Embodied storytelling changed the way I teach and study and think and write. The Bible is not a book of ideas. It is a book of bodies, bodies that live and die, that feel both hope and fear in the pits of their stomachs. Just like everybody. Every body. I owe those students a lot.  

—Richard Swanson, professor of religion, philosophy and classics at Augustana University, Sioux Falls, S.D.; an ELCA pastor; and a member of Holy Cross Lutheran Church in Sioux Falls. 


A journalist and deacon on storytelling 

In my roles as a journalist and deacon, I am called to “word and service” or, as I like to say, “word through journalism.” 

My first deployment was to the Evangelical Lutheran Church in Jordan and the Holy Land, Jerusalem, as communications officer and ELCA missionary for four years. Today I serve in communications with the Lutheran World Federation (LWF), based in Geneva. 

As a trained journalist, I know that “word” with a little “w” is a practical means through which ideas, thoughts, emotions, reality and the service or work of God function through communications.  

Romans 10:14 defines this practical call for me (emphases mine):  

“How, then, can they call on the one they have not believed in? And how can they believe in the one of whom they have not heard? And how can they hear without someone preaching to them?” (New International Version). 

In historical missions, “they” are thought to be the unreached, the non-Christian or the unsaved who have not heard, but in my call as a communicator, “they” are members of the church who have not heard.   

“Have not heard what?” you may ask. My interpretation of Romans 10:14 is: “How will they, the church, know how the Christ lives and breathes in our global siblings if journalists are not there as witnesses?” 

Gathering and cultivating the glimpses of Christ’s work among the LWF’s 148 member churches in 99 countries is part of my call. We share these stories so that all may know of God’s goodness and faithfulness in the world. 

Lutherans around the world are Christ’s living testimony! If we in the ELCA ignore the experiences of our fellow LWF members or are unwilling to hear, empower and allow those stories, then Christ’s message will be incomplete, fragmented and a sketchy proclamation.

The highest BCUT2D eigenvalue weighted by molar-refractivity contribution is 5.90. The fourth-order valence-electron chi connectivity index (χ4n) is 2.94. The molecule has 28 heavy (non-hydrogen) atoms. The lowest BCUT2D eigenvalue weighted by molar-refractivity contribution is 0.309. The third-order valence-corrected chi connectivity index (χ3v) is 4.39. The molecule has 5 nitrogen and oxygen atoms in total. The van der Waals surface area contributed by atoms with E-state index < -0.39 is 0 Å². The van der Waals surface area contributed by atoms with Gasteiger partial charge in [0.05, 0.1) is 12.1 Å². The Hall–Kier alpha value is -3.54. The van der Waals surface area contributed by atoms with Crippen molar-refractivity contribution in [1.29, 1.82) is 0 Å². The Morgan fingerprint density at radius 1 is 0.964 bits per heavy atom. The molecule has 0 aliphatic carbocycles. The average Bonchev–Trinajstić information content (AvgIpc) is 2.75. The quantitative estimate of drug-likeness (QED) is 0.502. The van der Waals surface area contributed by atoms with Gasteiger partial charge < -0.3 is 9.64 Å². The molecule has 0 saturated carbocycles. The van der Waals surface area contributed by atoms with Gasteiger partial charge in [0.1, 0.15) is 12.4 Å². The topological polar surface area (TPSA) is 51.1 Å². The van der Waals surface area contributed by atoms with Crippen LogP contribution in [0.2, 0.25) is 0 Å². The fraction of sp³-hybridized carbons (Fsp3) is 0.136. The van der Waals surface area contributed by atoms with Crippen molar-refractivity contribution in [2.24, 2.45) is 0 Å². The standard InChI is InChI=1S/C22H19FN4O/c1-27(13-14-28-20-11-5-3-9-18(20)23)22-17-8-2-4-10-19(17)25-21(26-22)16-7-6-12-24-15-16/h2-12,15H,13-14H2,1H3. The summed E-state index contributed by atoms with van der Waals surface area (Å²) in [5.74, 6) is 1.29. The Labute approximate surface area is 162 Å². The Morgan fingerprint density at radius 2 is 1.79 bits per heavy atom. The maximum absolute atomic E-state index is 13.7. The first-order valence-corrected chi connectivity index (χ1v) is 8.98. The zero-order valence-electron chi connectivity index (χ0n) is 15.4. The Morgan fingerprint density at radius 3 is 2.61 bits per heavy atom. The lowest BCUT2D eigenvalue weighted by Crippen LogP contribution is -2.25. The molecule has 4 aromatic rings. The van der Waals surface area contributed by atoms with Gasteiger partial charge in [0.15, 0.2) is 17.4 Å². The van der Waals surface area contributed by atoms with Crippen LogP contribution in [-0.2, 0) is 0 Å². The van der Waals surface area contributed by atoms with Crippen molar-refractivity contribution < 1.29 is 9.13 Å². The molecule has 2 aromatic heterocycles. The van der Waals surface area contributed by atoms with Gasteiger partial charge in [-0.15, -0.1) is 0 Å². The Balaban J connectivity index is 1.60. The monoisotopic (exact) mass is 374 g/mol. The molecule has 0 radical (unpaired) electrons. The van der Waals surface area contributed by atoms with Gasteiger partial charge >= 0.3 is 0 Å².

By receiving their stories, just as the Word calls us to do, we reclaim the dignity of all and a fuller picture of God’s global church. 

Adrainne Gray, communication officer for communion relations with the Lutheran World Federation, Geneva. She is a deacon and member of the Lutheran Diaconal Association. 


A screenwriter on storytelling 

A pastor told me, after he’d been chided for using too many anecdotes in his sermons, “Jesus taught through parables. Why shouldn’t we?” 

I’m a television writer, and that framing shook me. Why wasn’t I looking at every script I wrote as a chance not just to tell a story but to tell the story? And “I love to tell the story …!” (Sing this hymn with me!) If I was striving to infuse every action in my life with faith, I should have been doing the same thing with my writing, whether I was crafting a family drama or a police procedural. 

In communication, when we instruct, particularly when we correct, the audience’s first response is intellectual: I agree, I disagree, I didn’t know that. If they feel admonished, they lean away. But when we tell a story, the viewers respond first with their hearts—they laugh, they weep, they lean in to know this world and its characters better. And they want to hear more. 

A pastor told me, after he’d been chided for using too many anecdotes in his sermons, “Jesus taught through parables. Why shouldn’t we?” 

This creates a marvelous opportunity for us, whether we identify as writers or not, to tell our own parables. To share the gospel in subtext. Not every story needs to feature God, but we can share his love through tales of redemption, equality and grace. We can show what happens when we neglect to love our neighbors as ourselves or when we turn away the stranger. 

Classic works of literature are built on the failure to feed the hungry, whether that hunger is spiritual, physical or emotional. The musical Les Miserables probably isn’t the first title that leaps to mind when you think of faith-based art, yet prayers resound throughout the show, and the finale declares, “To love another person is to see the face of God.”  

Some years ago, I contemplated giving up writing and going to seminary. As I prayed for discernment, God answered me in a surprising way: I sold a television pilot. Not only was my path forward confirmed, but I realized that if I taught through parables, if I wrote gospel as subtext, I could share God with millions of people. And that’s why the story is a part of every story I tell. 

—Sheryl Anderson, a screenwriter whose most recent work, Sweet Magnolias (Netflix), features a fictional ELCA congregation. She is a member of Mount Olive Lutheran Church in Santa Monica, Calif.

Erin Strybis
Erin Strybis is a freelance writer based in Chicago and author of The Beauty of Motherhood: Grace-Filled Devotions for the Early Years (Morehouse Publishing, March 2023). Find more of her stories at her website and on Instagram.